John Arnold, undergraduate dean at the College of Chemistry, will offer an update on undergraduate studies at the college and answer questions from the audience. This session will be interactive! Bring your questions, or submit them in advance by emailing CoC_relations@berkeley.edu. Please register in advance for this session through the College of Chemistry.

Sponsored by: 
College of Chemistry
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Rising to the Challenge: Berkeley Engineers Take on COVID-19

10/17/20 10 a.m.11 a.m.  

Berkeley Engineering faculty members have mustered a remarkable research response to COVID-19, and work continues around-the-clock. Join Dean Tsu-Jae King Liu and fellow engineering faculty from across the college and learn about the work being done in service to society.

Speaker(s): 
Tsu-Jae King Liu
Dean and Roy W. Carlson Professor of Engineering, Electrical Engineering and Computer Sciences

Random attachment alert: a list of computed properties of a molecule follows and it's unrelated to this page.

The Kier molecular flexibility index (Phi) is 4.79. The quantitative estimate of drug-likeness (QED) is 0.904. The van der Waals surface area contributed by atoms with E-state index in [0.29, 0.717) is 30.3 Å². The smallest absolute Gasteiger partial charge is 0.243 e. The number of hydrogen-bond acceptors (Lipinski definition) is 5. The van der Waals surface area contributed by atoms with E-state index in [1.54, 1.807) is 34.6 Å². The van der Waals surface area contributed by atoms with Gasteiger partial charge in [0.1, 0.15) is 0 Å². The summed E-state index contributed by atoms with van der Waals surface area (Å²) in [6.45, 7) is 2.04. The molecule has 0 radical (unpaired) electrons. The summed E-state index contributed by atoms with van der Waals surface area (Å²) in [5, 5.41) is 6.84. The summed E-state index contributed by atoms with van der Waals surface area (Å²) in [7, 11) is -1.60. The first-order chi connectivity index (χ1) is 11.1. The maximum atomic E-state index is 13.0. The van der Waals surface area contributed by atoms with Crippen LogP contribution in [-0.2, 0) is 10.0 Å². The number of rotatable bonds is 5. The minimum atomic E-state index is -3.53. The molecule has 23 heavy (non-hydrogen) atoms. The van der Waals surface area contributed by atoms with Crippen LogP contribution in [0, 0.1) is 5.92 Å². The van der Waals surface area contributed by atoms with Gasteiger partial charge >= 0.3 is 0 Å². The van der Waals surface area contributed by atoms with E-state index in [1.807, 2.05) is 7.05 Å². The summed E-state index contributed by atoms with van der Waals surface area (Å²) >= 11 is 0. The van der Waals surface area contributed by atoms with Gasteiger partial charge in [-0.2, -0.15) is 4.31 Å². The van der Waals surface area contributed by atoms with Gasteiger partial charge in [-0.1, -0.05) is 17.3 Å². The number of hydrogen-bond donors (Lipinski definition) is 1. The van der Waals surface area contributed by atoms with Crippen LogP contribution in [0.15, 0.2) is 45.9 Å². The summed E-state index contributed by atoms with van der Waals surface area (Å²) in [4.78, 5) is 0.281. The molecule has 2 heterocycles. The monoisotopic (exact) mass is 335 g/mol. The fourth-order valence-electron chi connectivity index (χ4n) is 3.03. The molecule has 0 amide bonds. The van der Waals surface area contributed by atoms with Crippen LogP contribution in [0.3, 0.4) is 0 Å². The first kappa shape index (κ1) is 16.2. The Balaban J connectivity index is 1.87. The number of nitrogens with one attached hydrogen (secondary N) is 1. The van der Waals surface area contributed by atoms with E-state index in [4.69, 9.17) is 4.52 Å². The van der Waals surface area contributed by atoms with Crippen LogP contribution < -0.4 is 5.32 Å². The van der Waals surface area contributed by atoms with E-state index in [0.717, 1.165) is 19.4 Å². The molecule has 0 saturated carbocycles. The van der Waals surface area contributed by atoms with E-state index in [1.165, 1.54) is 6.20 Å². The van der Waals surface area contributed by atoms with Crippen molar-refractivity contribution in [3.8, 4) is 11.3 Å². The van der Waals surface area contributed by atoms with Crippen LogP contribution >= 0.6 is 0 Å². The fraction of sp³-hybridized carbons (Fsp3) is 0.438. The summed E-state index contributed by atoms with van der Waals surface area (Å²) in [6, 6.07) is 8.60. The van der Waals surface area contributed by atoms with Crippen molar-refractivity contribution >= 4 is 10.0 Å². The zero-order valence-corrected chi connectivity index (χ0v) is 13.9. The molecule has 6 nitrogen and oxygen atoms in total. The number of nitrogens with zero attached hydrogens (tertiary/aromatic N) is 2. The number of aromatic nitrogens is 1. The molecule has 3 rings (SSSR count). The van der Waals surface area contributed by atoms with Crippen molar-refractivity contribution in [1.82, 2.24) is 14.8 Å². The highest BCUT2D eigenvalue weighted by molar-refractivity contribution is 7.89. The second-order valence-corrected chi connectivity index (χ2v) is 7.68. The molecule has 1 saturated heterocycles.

Dean Liu is internationally recognized in academia and industry for her innovations in semiconductor devices and technology and highly regarded for achievements as an instructor, mentor, and administrator.

Patrick Hsu
Assistant Professor, Bioengineering


As a member of the Innovative Genomics Institute, Professor Hsu is working to apply new CRISPR tools he has discovered to provide a faster and better diagnosis of COVID-19 infection. The research also involves searching for new drug targets using CRISPR genetic screens.

Simo Mäkiharju
Assistant Professor, Mechanical Engineering


Professor Mäkiharju is collaborating to adapt sleep apnea machines to give respiratory aid to COVID-19 patients and is studying the droplet transport of infectious diseases.

Sponsored by: 
College of Engineering
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An Election Like No Other: Ensuring Democracy’s Survival